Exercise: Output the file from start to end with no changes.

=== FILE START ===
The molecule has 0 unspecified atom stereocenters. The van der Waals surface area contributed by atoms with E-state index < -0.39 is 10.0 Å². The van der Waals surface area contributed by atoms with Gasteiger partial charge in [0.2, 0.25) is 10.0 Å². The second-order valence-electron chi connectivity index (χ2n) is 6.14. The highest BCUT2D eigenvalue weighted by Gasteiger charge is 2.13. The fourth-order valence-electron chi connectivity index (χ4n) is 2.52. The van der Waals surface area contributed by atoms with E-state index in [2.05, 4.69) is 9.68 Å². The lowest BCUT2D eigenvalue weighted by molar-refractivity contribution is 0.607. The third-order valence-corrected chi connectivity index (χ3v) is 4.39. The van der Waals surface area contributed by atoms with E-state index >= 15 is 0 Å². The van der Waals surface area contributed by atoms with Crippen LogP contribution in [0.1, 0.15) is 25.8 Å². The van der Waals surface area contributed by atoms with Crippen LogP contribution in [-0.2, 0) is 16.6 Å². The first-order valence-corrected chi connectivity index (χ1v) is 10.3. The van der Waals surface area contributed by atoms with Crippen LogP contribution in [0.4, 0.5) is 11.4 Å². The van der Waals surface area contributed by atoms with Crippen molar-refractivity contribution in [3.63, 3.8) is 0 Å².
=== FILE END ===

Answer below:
The molecule has 0 unspecified atom stereocenters. The van der Waals surface area contributed by atoms with E-state index < -0.39 is 10.0 Å². The van der Waals surface area contributed by atoms with Gasteiger partial charge in [0.2, 0.25) is 10.0 Å². The second-order valence-electron chi connectivity index (χ2n) is 6.14. The highest BCUT2D eigenvalue weighted by Gasteiger charge is 2.13. The fourth-order valence-electron chi connectivity index (χ4n) is 2.52. The van der Waals surface area contributed by atoms with E-state index in [2.05, 4.69) is 9.68 Å². The lowest BCUT2D eigenvalue weighted by molar-refractivity contribution is 0.607. The third-order valence-corrected chi connectivity index (χ3v) is 4.39. The van der Waals surface area contributed by atoms with E-state index >= 15 is 0 Å². The van der Waals surface area contributed by atoms with Crippen LogP contribution in [0.1, 0.15) is 25.8 Å². The van der Waals surface area contributed by atoms with Crippen LogP contribution in [-0.2, 0) is 16.6 Å². The first-order valence-corrected chi connectivity index (χ1v) is 10.3. The van der Waals surface area contributed by atoms with Crippen LogP contribution in [0.4, 0.5) is 11.4 Å². The van der Waals surface area contributed by atoms with Crippen molar-refractivity contribution in [3.63, 3.8) is 0 Å².